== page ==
An association is a group within a financial institution that licenses out its credit card services to ISOs (so, in our case, this is happening within Visa or MasterCard). The associations may be regional or statewide associations that help small businesses and retail stores establish card programs. So, as you might expect to follow, ISOs are organizations that aren’t association members—aka not a member bank.

Independent Sales Organizations’ Relationship to Merchant Cash Advance Lenders

One final piece of the puzzle includes the ISO’s relationship to merchant cash advances. These are small business loans that enable merchants that take a great deal of credit card payments to get an instant loan. The drawback is that these are expensive loans, and the MCA lender will take a percentage of your daily credit card sales until you pay them back. It’s a good option for fast access to capital if you don’t have a strong credit score, and it is a type of business loan that doesn’t require collateral.

For an ISO, they act as a kind of middleman between you as the merchant and the MCA lender. Since they’re doing all of the processing and backend work with your credit card payments, the ISO can handle all of the gritty work for the MCA lender, too. (This isn’t always the case, but it’s worth mentioning so you can understand the full scope of an ISO’s role.)

independent sales organization

Independent Sales Organizations = Merchant Services Providers

Perhaps you’re wondering how working with an ISO is different than signing up for a merchant services provider such as Square or Stripe. In essence, an ISO is the same thing as a merchant services provider.

Merchant services providers enable you to take credit cards, can provide you data, and can transfer the money spent on credit cards to your bank account—sound familiar? When you sign up for a merchant service provider like Square or Stripe (or ShopKeep or Clover… you get the idea), you’re actually working with an ISO. And your merchant account that you establish with this ISO/MSP is what enables you to accept those credit card and other electronic payments.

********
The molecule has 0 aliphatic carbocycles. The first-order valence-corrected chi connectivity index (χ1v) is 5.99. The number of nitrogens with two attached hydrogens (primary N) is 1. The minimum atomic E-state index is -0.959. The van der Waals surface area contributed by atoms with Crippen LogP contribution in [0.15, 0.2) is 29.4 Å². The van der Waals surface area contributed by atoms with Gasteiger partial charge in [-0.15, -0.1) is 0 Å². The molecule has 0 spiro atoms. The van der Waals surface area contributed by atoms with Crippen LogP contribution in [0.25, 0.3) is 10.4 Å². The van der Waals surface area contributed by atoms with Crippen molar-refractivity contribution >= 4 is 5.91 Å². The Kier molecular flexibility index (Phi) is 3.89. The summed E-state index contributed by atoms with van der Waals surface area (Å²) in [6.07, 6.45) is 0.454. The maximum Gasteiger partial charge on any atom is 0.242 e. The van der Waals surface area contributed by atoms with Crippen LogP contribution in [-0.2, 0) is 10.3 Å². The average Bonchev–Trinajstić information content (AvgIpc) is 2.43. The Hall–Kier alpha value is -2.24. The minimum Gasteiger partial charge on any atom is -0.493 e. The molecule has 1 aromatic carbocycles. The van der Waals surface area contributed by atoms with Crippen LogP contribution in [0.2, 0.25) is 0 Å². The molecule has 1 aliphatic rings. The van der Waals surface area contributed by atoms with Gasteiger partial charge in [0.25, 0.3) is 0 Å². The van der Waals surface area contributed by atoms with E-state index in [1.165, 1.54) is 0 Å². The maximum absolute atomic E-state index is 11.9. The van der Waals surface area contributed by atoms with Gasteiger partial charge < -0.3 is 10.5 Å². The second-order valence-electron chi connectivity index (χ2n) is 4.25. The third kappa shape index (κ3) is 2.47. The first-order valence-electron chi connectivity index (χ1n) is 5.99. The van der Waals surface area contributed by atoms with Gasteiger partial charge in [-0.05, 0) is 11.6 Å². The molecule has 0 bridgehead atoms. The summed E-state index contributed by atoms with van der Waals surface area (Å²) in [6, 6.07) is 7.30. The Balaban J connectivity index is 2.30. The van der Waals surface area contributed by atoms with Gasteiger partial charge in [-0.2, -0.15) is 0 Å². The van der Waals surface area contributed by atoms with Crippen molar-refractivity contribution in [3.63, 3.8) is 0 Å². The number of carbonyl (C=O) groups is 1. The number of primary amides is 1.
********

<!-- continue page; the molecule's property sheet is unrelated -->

Independent Sales Organizations and Small Business Owners

Now, why would you want to engage an independent sales organization as a small business owner? There are two key reasons from a small business owner’s perspective.

Processing Credit Card Payments

First, becoming a merchant for an ISO means the ability to offer credit card and debit card payments from your customers from Visa and Mastercard. They’ll be able to set you up with equipment as well as customer service for those who pay you (including any credit card disputes that might arise). Perhaps most importantly, they’ll make sure you receive the money that’s charged on your behalf—a crucial step, since you’re offering credit to customers, and therefore not ending up with more cash in your till when an item flies off your shelf.

According to a 2018 study from researchers at Experian, only 24% of consumers in the US relied purely on cash. That means credit cards are a major piece of the revenue puzzle for you! ISOs especially come in handy when you want to accept credit cards but you don’t have the sales volume to establish and operate a merchant account—and especially if you don’t have the infrastructure or risk management processes to handle chargebacks.  

Creating a Retail Store Credit Card

As your business grows, you also might want to consider purchasing a Visa or MasterCard license to create your own store card. As you likely know from using store credit cards yourself, some offer discounts such as 10% off every time you use your store card, or send members coupons, for instance.

Retail store cards can create a sense of loyalty for businesses, too. To see what a store credit card could provide shoppers, take a look at these pieces on the Costco business credit card and Walmart business credit card as examples.

The ISO enables you to license from financial institutions and also provides all of those “back office” services we mentioned before.

So, Is It Time to Engage an Independent Sales Organization?

Well, of course, as in all things business, it depends—you have to do what’s right for your business. That said, you may see a significant benefit from beginning to take credit cards, which is the preferred payment for the vast majority of Americans.

If that’s your aim, then you’ll want to get a merchant account with an ISO. Luckily, you’ll know that they’ll be there to have your back in case anything goes wrong. It’s quite literally their job.

Editorial Note: Fundera exists to help you make better business decisions. That’s why we make sure our editorial integrity isn’t influenced by our own business. The opinions, analyses, reviews, or recommendations in this article are those of our editorial team alone. They haven’t been reviewed, approved, or otherwise endorsed by any of the companies mentioned above. Learn more about our editorial process and how we make money here.

Meredith Turits

Contributing Writer at Fundera
Meredith is a writer and editor. Drawing on her background in small business and startups, she writes on business, finance, and entrepreneurship. Her writing has also appeared in the New Republic, Rolling Stone, Vanity Fair, ELLE, The Paris Review Daily, and more.